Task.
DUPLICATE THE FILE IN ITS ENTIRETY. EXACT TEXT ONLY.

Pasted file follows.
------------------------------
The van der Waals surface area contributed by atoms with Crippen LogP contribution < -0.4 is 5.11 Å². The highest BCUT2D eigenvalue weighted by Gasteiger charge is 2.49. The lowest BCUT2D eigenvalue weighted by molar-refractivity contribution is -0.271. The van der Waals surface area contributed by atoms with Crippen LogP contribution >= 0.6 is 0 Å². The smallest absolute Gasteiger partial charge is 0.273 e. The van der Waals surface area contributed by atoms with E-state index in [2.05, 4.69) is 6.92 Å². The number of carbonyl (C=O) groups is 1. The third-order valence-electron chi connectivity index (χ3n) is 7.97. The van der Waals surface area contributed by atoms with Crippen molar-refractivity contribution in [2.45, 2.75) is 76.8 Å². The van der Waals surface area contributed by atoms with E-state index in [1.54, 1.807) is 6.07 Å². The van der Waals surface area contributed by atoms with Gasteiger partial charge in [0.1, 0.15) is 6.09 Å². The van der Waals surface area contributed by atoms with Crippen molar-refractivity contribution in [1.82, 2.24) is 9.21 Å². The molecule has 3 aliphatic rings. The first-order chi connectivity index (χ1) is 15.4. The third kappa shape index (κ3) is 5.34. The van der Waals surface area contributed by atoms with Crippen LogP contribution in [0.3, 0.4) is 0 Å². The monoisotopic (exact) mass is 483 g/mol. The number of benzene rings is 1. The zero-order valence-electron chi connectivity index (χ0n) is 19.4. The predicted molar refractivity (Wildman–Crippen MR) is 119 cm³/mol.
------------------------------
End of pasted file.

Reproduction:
The van der Waals surface area contributed by atoms with Crippen LogP contribution < -0.4 is 5.11 Å². The highest BCUT2D eigenvalue weighted by Gasteiger charge is 2.49. The lowest BCUT2D eigenvalue weighted by molar-refractivity contribution is -0.271. The van der Waals surface area contributed by atoms with Crippen LogP contribution >= 0.6 is 0 Å². The smallest absolute Gasteiger partial charge is 0.273 e. The van der Waals surface area contributed by atoms with E-state index in [2.05, 4.69) is 6.92 Å². The number of carbonyl (C=O) groups is 1. The third-order valence-electron chi connectivity index (χ3n) is 7.97. The van der Waals surface area contributed by atoms with Crippen molar-refractivity contribution in [2.45, 2.75) is 76.8 Å². The van der Waals surface area contributed by atoms with E-state index in [1.54, 1.807) is 6.07 Å². The van der Waals surface area contributed by atoms with Gasteiger partial charge in [0.1, 0.15) is 6.09 Å². The van der Waals surface area contributed by atoms with Crippen molar-refractivity contribution in [1.82, 2.24) is 9.21 Å². The molecule has 3 aliphatic rings. The first-order chi connectivity index (χ1) is 15.4. The third kappa shape index (κ3) is 5.34. The van der Waals surface area contributed by atoms with Crippen LogP contribution in [0.3, 0.4) is 0 Å². The monoisotopic (exact) mass is 483 g/mol. The number of benzene rings is 1. The zero-order valence-electron chi connectivity index (χ0n) is 19.4. The predicted molar refractivity (Wildman–Crippen MR) is 119 cm³/mol.